Pirates off to 2-0 start in district campaign Barrett House Staff Writer After only a couple of wins during non-district play, the first round of district could have spelled disaster for the Lytle Pirates. Instead, the Pirates took home two wins last week. The auspicious start was highlighted by Friday’s close win against the Carrizo Springs Wildcats. The Pirates were in a fight from the start but showed early on they were a different team. During the top of the second the Pirates were faced with loaded bases and only a one-run lead — 1-0. Although he walked a run in, pitcher Joseph Santos had two strikeouts; and with a solid defensive play by third baseman Bart Ramos the Pirates got out of the jam while giving up only one run. When it came time to hit, RBIs from Matt Frias and Gustavo Martinez put the Pirates back on top, 3-1. The third inning was eventful for both teams, perhaps more so for Carrizo Springs who scored four runs on a mix of hits and errors. Lytle was able to keep the Wildcats within range by scoring two more runs, both by Alan Jaramillo — who had an RBI and stole home. The game remained tied until the fifth when both teams scored a run apiece. Jaramillo had another run after stealing home on a wild pitch. The beginning of the sixth looked promising for the Pirates as pitcher Bart Ramos struck out the first two Wildcats after relieving Josh Macat. But with runners on first and second, Ramos walked a batter to load the bases. A two-run Wildcat RBI broke the tie, putting Carrizo Springs up to eight. They almost scored another run after
the rescue. Joseph Santos hit a tworun RBI, coupled with another run on a wild pitch. Gonzales tied the game by hitting another RBI. And with another RBI by Ramos, the team took the lead. The Pirates solidified their win during the sixth by shutting down Pearsall with solid defense. The Pirates scored another run, extending their lead to two. In the seventh, the Pirates ended the game with a double play, winning 14-12. The Pirates traveled to Devine on Tuesday, and will be playing against Hondo at home tonight at 7 p.m.
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Joe Cantu is called safe after sliding into home against Carrizo Springs on Friday. Cantu scored what would prove to be the game winning run after a two-run RBI and stealing all the bases. (Photo by Barrett House) a wild pitch, but the runner was tagged out at home. Down two runs, the Pirates went to work in the bottom of the sixth. The Pirates managed to get the tying and winning runs on base, a wild pitch advancing them to second and third. Senior Joe Cantu stepped up to the plate to hit a line drive out to right field, bringing in both runners. Tying the game wasn’t enough for Cantu, though, who managed steal his way to third base. From there, Cantu stole home, an impressive feat for the stocky powerlifter, to get what would prove to be the game-winning run. The Pirates held the Wildcats in the seventh — including two strikeouts from Ramos — and with an easy fly ball caught, the Pirates won, 9-8. Beating Carrizo Springs put the Pirates at 2-0 in district play. They started district with a win at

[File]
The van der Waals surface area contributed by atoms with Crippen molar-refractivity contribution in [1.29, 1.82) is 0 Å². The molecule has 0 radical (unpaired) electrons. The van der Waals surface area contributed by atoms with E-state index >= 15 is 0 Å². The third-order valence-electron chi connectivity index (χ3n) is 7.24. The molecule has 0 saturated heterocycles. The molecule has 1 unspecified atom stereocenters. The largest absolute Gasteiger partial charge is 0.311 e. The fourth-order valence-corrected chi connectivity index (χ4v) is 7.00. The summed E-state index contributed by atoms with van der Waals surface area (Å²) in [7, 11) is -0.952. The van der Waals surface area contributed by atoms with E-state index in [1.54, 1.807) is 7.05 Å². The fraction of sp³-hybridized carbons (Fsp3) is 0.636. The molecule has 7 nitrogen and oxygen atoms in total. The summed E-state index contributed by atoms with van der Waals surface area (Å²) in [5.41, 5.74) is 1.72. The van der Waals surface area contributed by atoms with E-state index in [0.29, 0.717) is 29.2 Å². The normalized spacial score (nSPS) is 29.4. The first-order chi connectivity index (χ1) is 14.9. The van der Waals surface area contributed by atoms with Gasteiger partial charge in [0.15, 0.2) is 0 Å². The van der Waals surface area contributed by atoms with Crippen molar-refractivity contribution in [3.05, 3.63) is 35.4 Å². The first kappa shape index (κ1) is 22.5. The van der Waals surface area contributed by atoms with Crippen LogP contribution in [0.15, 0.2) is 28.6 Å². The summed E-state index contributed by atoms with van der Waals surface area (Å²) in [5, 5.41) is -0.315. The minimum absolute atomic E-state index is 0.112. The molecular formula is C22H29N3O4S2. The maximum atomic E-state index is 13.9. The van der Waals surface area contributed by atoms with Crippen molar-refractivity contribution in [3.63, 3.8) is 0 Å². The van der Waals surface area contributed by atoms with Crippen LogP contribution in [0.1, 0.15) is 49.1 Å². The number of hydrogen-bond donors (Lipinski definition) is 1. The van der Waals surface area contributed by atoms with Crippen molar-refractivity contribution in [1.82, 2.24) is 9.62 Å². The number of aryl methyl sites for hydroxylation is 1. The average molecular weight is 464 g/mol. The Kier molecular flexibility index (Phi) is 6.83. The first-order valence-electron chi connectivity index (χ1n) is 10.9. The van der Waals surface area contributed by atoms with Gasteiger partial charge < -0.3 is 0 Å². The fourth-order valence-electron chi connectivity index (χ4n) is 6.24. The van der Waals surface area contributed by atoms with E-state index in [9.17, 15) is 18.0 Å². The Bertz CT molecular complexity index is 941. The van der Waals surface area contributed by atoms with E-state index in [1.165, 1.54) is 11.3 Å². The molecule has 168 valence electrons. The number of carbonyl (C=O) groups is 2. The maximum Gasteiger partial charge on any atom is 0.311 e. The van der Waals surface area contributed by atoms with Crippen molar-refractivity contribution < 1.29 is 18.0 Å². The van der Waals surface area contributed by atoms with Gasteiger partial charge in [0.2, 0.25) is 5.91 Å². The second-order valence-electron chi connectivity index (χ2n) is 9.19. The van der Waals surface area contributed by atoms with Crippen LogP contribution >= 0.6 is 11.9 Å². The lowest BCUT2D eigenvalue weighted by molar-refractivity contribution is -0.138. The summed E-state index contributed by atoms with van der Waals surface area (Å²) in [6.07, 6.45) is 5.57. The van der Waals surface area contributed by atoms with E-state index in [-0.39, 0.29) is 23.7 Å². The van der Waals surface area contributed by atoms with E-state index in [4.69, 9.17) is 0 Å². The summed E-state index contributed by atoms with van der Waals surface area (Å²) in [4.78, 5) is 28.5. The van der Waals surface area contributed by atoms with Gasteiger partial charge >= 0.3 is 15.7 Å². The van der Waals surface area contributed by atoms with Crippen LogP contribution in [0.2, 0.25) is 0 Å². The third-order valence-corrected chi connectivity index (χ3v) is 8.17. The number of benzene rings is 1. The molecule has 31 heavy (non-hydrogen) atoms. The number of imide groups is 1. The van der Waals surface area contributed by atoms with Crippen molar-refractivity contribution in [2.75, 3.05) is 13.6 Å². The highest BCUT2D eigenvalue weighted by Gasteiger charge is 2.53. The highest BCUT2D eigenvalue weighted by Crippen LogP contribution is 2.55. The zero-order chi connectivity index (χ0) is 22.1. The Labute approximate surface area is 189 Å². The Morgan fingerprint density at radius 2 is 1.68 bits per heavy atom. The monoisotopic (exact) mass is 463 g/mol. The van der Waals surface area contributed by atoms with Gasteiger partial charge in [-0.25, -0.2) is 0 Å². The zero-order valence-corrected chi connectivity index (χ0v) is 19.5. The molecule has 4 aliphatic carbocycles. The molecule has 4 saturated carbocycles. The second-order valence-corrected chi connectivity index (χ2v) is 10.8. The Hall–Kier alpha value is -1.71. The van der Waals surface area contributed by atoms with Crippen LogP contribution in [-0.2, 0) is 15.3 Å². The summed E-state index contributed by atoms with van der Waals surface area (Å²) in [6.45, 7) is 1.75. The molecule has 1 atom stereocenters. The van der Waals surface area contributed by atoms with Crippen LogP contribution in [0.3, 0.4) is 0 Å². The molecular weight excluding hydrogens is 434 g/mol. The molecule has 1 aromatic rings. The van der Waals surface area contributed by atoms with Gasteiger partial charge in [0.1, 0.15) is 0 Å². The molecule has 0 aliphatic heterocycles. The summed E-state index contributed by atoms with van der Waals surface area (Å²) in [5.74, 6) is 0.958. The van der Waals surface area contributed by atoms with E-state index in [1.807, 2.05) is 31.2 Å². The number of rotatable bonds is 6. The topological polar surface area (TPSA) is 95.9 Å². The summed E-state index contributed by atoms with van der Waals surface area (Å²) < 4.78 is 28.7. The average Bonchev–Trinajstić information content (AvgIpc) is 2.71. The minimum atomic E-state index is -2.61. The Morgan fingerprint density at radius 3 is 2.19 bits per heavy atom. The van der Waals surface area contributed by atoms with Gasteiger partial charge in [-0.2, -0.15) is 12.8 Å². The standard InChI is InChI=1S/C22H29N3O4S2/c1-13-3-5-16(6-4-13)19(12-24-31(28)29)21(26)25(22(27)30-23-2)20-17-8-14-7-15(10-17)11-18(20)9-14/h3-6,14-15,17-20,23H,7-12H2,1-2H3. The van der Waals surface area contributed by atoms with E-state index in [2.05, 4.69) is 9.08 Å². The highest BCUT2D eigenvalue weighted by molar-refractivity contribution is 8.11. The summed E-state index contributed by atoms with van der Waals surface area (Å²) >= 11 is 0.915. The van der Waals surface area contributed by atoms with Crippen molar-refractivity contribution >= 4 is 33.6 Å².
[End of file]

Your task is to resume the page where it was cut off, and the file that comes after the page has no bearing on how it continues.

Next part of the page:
home against Pearsall last Tuesday. Pearsall proved to be a shootout of a game, with both teams putting up big numbers. The game was close during the first two innings, the score 2-2 until the third. The Mavericks put a dent in Lytle’s spirit with a solo shot home run. That, coupled with another run, put the Mavericks up by two. But the Pirates responded in a big way. With a two run RBI by Marc Gonzales, and RBIs by Bart Ramos and Alan Jaramillo, the Pirates found themselves up 6-4. The fourth, though, almost undid all of Lytle’s efforts. Pearsall scored six runs, making the score 6-10. Fortunately, the Pirates managed to stay alive, scoring two runs. In the fifth, Lytle took control of the game and didn’t let go for the rest of it. After two more runs by Pearsall, the Lytle bats came to
Tennis team has solid showing at meet The Lytle tennis team competed in its last tournament before district last week. The team traveled to La Vernia, where several members had productive tournaments. Perhaps the player who was most productive was Katie Robbins, who placed first in girls singles. Among the others to place was Juan Carbajal, who placed second in the consolation bracket for boys singles. Mike “Mathew” Antu and Pat Garcia placed second in the consolation for boys doubles. Ryan Benvente and Kim Garcia placed second in the consolation bracket for mixed doubles. On the JV side, Roger Rodriguez took home second place in the consolation bracket for mixed doubles. The team will have until April 5 and 6 to prepare for the district tournament in Hondo.
Amber Estrada brings the ball into third base after fielding a triple against Pearsall last Tuesday. The Lady Pirates would go on to win the game during last at bats, winning 6-5. (Photo by Barrett House)